Finally interest groups attempt to influence you and me. In the public arena, interest groups engage in grass roots activities, which include a whole list of techniques from advertising to mass mailings. While interest groups are often vilified in the US, they play an important role in a democracy. They allow citizens to become actively engaged in influencing the government on issues that are of importance to them. In fact, one in three Americans are members of one or more interest groups. As with voting, higher educated, higher income professionals are most likely to be members of interest groups. Do you belong to or have you thought of belonging to an interest group? Why or why not? If you’ve never joined an interest group, give it a try! You might find that you like the experience.
Texas has weak parties and strong interest groups.
The principal purpose of political party activity is to gain control of government by winning elections.
I. 50 Two-Party Systems
A. state parties are independent of national organizations
1. few national offices, many state offices
2. common goals and similar issues, but separate organizations
B. state party ideology
1. competitive vs. noncompetitive states
2. policy-relevant vs. non-policy-relevant states
a. not competitive, Republican dominance
b. not policy relevant — old southern Democrats similar to new Republicans
c. traditional culture, small government, low taxes
II. Party Realignment in Texas
III. The State Party Organization
Political parties in the US are composed of two different structures. The permanent party structure is those people and organizations that keep the party functioning on a daily basis. The permanent party structure has three parts. The party organization is composed of all those activists, volunteers and party officials that are active in the day-to-day functioning of the party. The party organization is organized like the federal government – it has organizations at the national, state and local levels. That means it is decentralized – decisions and money flow from the bottom to the top. The party organization is also diverse – each organization has its own unique flavor. Among the people in the party organization are the party officials. Check with your text to find out the duties of the following party officials and how they are chosen: the national chair and vice chair, the national executive committee, the state chair and vice chair, the state executive committee, the county chair and county executive committee, and the precinct chair. The precinct chair is the basic level in the party organization in Texas.
The party-in-government, the second part of the permanent party organization, is composed of all those elected government officials of the party. You will frequently find conflict between the party organization and the party-in-government over who is in charge of the party and who should determine its course, beliefs, strategy, platform and so forth. Because of the rise of candidate-centered campaigns, candidates no longer need party permission or support to get elected. Too, the party cannot determine who uses its name. Thus government officials are elected with the label of the party, but without party support, endorsement or loyalty.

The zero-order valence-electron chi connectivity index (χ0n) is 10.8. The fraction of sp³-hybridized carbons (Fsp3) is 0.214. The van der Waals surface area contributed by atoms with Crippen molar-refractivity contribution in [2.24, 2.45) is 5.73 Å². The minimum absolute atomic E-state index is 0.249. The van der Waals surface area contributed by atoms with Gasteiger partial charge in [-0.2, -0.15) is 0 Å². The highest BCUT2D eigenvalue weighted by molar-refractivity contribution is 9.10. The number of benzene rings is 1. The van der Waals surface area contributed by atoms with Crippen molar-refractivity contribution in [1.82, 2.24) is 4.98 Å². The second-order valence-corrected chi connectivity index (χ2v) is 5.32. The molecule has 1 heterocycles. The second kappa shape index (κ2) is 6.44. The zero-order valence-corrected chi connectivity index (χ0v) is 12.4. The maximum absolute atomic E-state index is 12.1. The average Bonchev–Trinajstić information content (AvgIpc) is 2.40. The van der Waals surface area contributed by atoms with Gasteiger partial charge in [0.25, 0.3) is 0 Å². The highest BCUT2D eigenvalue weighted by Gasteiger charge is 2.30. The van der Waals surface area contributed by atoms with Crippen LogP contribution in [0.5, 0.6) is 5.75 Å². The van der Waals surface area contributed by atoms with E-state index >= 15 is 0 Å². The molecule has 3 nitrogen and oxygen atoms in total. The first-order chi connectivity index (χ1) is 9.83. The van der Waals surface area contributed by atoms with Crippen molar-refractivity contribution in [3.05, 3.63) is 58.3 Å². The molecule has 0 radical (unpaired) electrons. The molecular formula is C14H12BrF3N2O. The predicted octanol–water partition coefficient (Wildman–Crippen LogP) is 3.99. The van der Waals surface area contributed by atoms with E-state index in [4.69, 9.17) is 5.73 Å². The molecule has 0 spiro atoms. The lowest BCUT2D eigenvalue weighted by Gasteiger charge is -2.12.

The party-in-the-electorate is all those people who identify with the party. Party identification makes it more likely that people will get involved in politics. Independents vote in much less numbers than do people who are self-identified as belonging to a party.
The second major structure of US political parties is the temporary party structure, sometimes called the Convention System. The temporary party structure occurs every two years beginning with the primary election and ending with the national convention. It may involve people who have no real connection with the party, but rather are ideologues or one-issue groups that do not necessarily represent the party as a whole (much less the voters). Nonetheless, because these people attend the party conventions in large numbers, it is these people who decide party issues. The convention system is described in detail in your text. It consists of the precinct convention/caucus, the county convention, the state convention and the national convention. Each convention level has its own responsibilities. The national convention adopts a national platform and rules, elects a national chair and vice chair, and selects the party’s presidential nominee every 4 years. The state convention adopts a state platform and rules, elects a national committeeman and committeewoman, elects delegates to the national convention, elects the state chair and vice chair, and elects the district committeemen and committeewomen who make up the state executive committee. The county convention adopts the county platform and rules, and elects delegates to the state convention. The precinct convention adopts precinct resolutions and elects delegates to the county convention. As we spend more time on elections, you will begin to see the how the role of the parties has changed over the last two hundred years.
From the end of Reconstruction until the late 1970s, the Democratic Party dominated Texas politics. The Republican Party began to grow, however, following WWII with the increased size and prosperity of the middle and upper classes in Texas. The first Republican official elected to a statewide office was John Tower, who was elected to the US Senate in 1961. The Republican base generally lies in urbanized, rapidly growing areas that contain lots of non-Texans. African Americans overwhelmingly vote Democratic. This has been true of Hispanics as well, although the latter may be changing.